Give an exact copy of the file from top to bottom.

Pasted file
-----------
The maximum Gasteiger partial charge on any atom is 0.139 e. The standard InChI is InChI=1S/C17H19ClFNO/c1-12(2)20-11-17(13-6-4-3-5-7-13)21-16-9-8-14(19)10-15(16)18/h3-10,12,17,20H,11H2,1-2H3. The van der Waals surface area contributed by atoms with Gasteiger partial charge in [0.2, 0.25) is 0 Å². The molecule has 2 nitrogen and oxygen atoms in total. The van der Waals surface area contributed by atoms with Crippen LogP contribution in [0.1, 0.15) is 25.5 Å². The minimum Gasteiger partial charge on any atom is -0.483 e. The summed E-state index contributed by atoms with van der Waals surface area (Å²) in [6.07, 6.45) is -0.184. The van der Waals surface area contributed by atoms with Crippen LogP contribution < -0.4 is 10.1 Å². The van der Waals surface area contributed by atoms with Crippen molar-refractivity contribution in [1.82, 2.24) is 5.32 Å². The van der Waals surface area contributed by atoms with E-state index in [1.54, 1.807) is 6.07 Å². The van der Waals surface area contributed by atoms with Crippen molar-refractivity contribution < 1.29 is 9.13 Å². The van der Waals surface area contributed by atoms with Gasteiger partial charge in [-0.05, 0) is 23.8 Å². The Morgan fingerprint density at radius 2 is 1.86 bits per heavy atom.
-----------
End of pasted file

The maximum Gasteiger partial charge on any atom is 0.139 e. The standard InChI is InChI=1S/C17H19ClFNO/c1-12(2)20-11-17(13-6-4-3-5-7-13)21-16-9-8-14(19)10-15(16)18/h3-10,12,17,20H,11H2,1-2H3. The van der Waals surface area contributed by atoms with Gasteiger partial charge in [0.2, 0.25) is 0 Å². The molecule has 2 nitrogen and oxygen atoms in total. The van der Waals surface area contributed by atoms with Crippen LogP contribution in [0.1, 0.15) is 25.5 Å². The minimum Gasteiger partial charge on any atom is -0.483 e. The summed E-state index contributed by atoms with van der Waals surface area (Å²) in [6.07, 6.45) is -0.184. The van der Waals surface area contributed by atoms with Crippen LogP contribution < -0.4 is 10.1 Å². The van der Waals surface area contributed by atoms with Crippen molar-refractivity contribution in [1.82, 2.24) is 5.32 Å². The van der Waals surface area contributed by atoms with E-state index in [1.54, 1.807) is 6.07 Å². The van der Waals surface area contributed by atoms with Crippen molar-refractivity contribution < 1.29 is 9.13 Å². The van der Waals surface area contributed by atoms with Gasteiger partial charge in [-0.05, 0) is 23.8 Å². The Morgan fingerprint density at radius 2 is 1.86 bits per heavy atom.